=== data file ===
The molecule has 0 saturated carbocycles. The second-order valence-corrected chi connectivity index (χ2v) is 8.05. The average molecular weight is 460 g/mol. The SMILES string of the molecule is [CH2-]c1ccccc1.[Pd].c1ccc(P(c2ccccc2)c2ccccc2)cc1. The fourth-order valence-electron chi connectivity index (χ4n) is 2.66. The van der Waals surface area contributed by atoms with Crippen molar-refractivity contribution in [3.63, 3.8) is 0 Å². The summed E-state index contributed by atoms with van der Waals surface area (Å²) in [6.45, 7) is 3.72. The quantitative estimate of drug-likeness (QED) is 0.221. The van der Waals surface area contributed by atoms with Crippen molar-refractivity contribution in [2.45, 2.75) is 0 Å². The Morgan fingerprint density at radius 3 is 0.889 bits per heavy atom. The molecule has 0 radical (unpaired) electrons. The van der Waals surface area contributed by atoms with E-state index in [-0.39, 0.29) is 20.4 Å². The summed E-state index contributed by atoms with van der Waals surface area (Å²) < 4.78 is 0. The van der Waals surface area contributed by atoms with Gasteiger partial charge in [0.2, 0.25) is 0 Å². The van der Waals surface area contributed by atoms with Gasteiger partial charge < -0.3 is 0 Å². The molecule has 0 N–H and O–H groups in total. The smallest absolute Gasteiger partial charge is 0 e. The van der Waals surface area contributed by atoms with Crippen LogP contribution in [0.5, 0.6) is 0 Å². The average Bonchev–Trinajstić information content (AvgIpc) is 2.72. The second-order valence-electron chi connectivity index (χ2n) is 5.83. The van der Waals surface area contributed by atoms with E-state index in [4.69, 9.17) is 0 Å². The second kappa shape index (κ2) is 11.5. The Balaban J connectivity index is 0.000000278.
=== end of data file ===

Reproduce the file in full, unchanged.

The molecule has 0 saturated carbocycles. The second-order valence-corrected chi connectivity index (χ2v) is 8.05. The average molecular weight is 460 g/mol. The SMILES string of the molecule is [CH2-]c1ccccc1.[Pd].c1ccc(P(c2ccccc2)c2ccccc2)cc1. The fourth-order valence-electron chi connectivity index (χ4n) is 2.66. The van der Waals surface area contributed by atoms with Crippen molar-refractivity contribution in [3.63, 3.8) is 0 Å². The summed E-state index contributed by atoms with van der Waals surface area (Å²) in [6.45, 7) is 3.72. The quantitative estimate of drug-likeness (QED) is 0.221. The van der Waals surface area contributed by atoms with Crippen molar-refractivity contribution in [2.45, 2.75) is 0 Å². The Morgan fingerprint density at radius 3 is 0.889 bits per heavy atom. The molecule has 0 radical (unpaired) electrons. The van der Waals surface area contributed by atoms with E-state index in [-0.39, 0.29) is 20.4 Å². The summed E-state index contributed by atoms with van der Waals surface area (Å²) < 4.78 is 0. The van der Waals surface area contributed by atoms with Gasteiger partial charge in [0.2, 0.25) is 0 Å². The van der Waals surface area contributed by atoms with Gasteiger partial charge < -0.3 is 0 Å². The molecule has 0 N–H and O–H groups in total. The smallest absolute Gasteiger partial charge is 0 e. The van der Waals surface area contributed by atoms with Crippen LogP contribution in [0.5, 0.6) is 0 Å². The average Bonchev–Trinajstić information content (AvgIpc) is 2.72. The second-order valence-electron chi connectivity index (χ2n) is 5.83. The van der Waals surface area contributed by atoms with E-state index in [4.69, 9.17) is 0 Å². The second kappa shape index (κ2) is 11.5. The Balaban J connectivity index is 0.000000278.